The Michigan Engineer News Center

Prof. Al Hero receives 2009 Signal Processing Magazine Best Paper Award

The paper addresses the importance of knowing where networks of sensors are located once they've been deployed.| Short Read
EnlargeAlfred O. Hero III
IMAGE:  Alfred O. Hero III

A 2005 research paper co-authored by Prof. Al Hero, R. Jamison and Betty Williams Professor of Engineering, Neal Patwari (PhD EE:Systems ’05), and colleagues, addressing the problem of localization in wireless sensor networks has been selected by the IEEE Signal Processing Society (SPS) to receive the prestigious 2009 IEEE Signal Processing Magazine Best Paper Award. Hero will receive the award during the 2010 IEEE International Conference on Acoustics, Speech and Signal Processing (ICASSP 2010), March 14-19, 2010 in Dallas, TX.

This award honors the authors of a paper deemed to be of exceptional merit and broad interest on a subject related to the Society’s technical scope, and appearing in the Society’s magazine.

The article, “Locating the nodes: cooperative localization in wireless sensor networks”1, addresses the importance of knowing where networks of sensors are located once they’ve been deployed. Advances in RF and MEMS IC design have made possible the use of large networks of wireless sensors for a variety of monitoring and control applications, such as building and bridge sensors; agriculture; equipment maintenance; traffic monitoring systems; and environmental monitoring of air, water, and soil.

EnlargeWireless sensor diagram

The use of sensor networks for these applications is only viable with low-cost sensors that can last for years or even decades without battery replacement, and with a network that can be organized without significant human moderation. Also critical is the need to know where the sensors are located.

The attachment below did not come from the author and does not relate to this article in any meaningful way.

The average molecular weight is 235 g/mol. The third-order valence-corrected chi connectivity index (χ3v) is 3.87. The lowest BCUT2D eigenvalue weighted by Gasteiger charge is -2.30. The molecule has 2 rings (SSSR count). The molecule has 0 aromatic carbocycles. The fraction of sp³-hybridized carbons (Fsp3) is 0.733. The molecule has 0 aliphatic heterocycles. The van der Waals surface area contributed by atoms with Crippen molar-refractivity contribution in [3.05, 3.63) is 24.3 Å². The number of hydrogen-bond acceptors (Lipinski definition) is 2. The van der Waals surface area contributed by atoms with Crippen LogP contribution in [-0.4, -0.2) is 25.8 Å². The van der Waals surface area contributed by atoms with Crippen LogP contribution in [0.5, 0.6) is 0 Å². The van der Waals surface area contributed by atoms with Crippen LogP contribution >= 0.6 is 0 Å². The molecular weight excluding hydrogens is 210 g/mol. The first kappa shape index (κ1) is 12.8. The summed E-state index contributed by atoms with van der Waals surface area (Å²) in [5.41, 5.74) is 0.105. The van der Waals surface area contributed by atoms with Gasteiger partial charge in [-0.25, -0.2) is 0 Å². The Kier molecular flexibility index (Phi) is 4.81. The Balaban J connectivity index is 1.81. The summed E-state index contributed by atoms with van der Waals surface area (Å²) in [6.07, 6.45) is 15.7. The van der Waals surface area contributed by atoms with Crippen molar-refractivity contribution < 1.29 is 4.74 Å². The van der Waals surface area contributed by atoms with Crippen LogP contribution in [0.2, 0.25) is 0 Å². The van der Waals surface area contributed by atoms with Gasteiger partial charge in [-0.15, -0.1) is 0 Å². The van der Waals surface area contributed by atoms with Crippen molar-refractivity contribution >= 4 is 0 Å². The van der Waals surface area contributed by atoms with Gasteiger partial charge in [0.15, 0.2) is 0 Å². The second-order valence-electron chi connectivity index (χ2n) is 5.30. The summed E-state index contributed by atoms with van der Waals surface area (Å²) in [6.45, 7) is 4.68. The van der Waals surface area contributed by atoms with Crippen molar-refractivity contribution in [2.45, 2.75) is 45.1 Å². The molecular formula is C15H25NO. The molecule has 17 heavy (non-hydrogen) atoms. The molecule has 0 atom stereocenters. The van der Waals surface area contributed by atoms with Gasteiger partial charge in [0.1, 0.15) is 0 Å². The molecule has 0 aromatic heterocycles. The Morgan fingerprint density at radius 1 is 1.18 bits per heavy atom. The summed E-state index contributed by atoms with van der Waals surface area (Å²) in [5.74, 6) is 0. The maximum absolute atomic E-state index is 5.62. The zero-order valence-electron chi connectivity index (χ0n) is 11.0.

This paper provided a window into cooperative localization using localization algorithms, which must be designed to achieve low bias and low variance, while at the same time be scalable to very large network sizes without dramatically increasing energy or computational requirements.

This work, begun while Patwari was a doctoral student at Michigan, was the basis for Neal’s recent work at the University of Utah, where he is an assistant professor in the Department of Electrical and Computer Engineering. Patwari and his students demonstrated a novel system for performing through-the-wall tomography with an ad-hoc network of cellphones serving as the probe. This work was featured in a recent issue of the MIT Technology Review.

Prof. Hero’s current research interests include inference in sensor networks, adaptive sensing, bioinformatics, inverse problems, and statistical signal and image processing. He holds joint appointments in the Department of Biomedical Engineering and the Department of Statistics, and during the summer holds an appointment as Digiteo Chaire d’Excellence at the Digiteo Research Park in Information Science and Technology, Paris, France. He is also affiliated with the U-M Program in Biomedical Science (PIBS) and the U-M Graduate Program in Applied and Interdisciplinary Mathematics (AIM).

Prof. Hero is a Fellow of IEEE, and Director of IEEE Division IX (2010-11); he previously served as President of the IEEE Signal Processing Society (2006-07). He has received an IEEE Signal Processing Society Meritorious Service Award, an IEEE Signal Processing Society Best Paper Award, and the IEEE Third Millenium Medal.

Prof. Hero has published more than 350 journal and conference papers, and graduated approx. 30 PhD students. He is the author of the book, Foundations and Application of Sensor Management.

1IEEE Signal Processing Magazine, Volume 22, Issue 4, July 2005, pp. 54-69, co-authored by Neal Patwari, Joshua N. Ash, Spyros Kyperountas, Alfred O. Hero, III, Randolph L. Moses, and Neiyer S. Correal.

Alfred O. Hero III
Wireless sensor diagram
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